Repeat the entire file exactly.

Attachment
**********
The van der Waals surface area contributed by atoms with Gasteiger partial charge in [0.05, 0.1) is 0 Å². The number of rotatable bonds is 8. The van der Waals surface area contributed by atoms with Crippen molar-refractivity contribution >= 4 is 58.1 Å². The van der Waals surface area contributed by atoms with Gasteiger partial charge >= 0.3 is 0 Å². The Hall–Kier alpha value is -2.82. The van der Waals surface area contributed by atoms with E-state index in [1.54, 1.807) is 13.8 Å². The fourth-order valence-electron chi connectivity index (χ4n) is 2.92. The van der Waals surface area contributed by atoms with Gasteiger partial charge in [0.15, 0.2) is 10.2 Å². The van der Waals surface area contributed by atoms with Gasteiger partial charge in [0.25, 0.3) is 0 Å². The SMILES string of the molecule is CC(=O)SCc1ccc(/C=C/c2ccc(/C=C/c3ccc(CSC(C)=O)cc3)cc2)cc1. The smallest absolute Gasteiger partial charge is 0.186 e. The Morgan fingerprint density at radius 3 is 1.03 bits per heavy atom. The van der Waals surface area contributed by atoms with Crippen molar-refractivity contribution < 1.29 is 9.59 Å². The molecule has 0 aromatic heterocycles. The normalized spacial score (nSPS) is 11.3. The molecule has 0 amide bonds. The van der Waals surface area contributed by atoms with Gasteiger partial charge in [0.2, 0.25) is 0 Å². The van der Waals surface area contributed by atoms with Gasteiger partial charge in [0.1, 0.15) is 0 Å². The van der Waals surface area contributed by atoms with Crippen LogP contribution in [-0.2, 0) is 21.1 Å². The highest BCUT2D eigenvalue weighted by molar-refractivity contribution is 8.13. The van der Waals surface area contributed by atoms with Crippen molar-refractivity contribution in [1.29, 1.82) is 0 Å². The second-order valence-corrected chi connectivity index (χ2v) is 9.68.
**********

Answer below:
The van der Waals surface area contributed by atoms with Gasteiger partial charge in [0.05, 0.1) is 0 Å². The number of rotatable bonds is 8. The van der Waals surface area contributed by atoms with Crippen molar-refractivity contribution >= 4 is 58.1 Å². The van der Waals surface area contributed by atoms with Gasteiger partial charge >= 0.3 is 0 Å². The Hall–Kier alpha value is -2.82. The van der Waals surface area contributed by atoms with E-state index in [1.54, 1.807) is 13.8 Å². The fourth-order valence-electron chi connectivity index (χ4n) is 2.92. The van der Waals surface area contributed by atoms with Gasteiger partial charge in [0.15, 0.2) is 10.2 Å². The van der Waals surface area contributed by atoms with Gasteiger partial charge in [0.25, 0.3) is 0 Å². The SMILES string of the molecule is CC(=O)SCc1ccc(/C=C/c2ccc(/C=C/c3ccc(CSC(C)=O)cc3)cc2)cc1. The smallest absolute Gasteiger partial charge is 0.186 e. The Morgan fingerprint density at radius 3 is 1.03 bits per heavy atom. The van der Waals surface area contributed by atoms with Crippen molar-refractivity contribution < 1.29 is 9.59 Å². The molecule has 0 aromatic heterocycles. The normalized spacial score (nSPS) is 11.3. The molecule has 0 amide bonds. The van der Waals surface area contributed by atoms with Gasteiger partial charge in [0.2, 0.25) is 0 Å². The van der Waals surface area contributed by atoms with Gasteiger partial charge in [0.1, 0.15) is 0 Å². The van der Waals surface area contributed by atoms with Crippen LogP contribution in [-0.2, 0) is 21.1 Å². The highest BCUT2D eigenvalue weighted by molar-refractivity contribution is 8.13. The van der Waals surface area contributed by atoms with Crippen molar-refractivity contribution in [1.29, 1.82) is 0 Å². The second-order valence-corrected chi connectivity index (χ2v) is 9.68.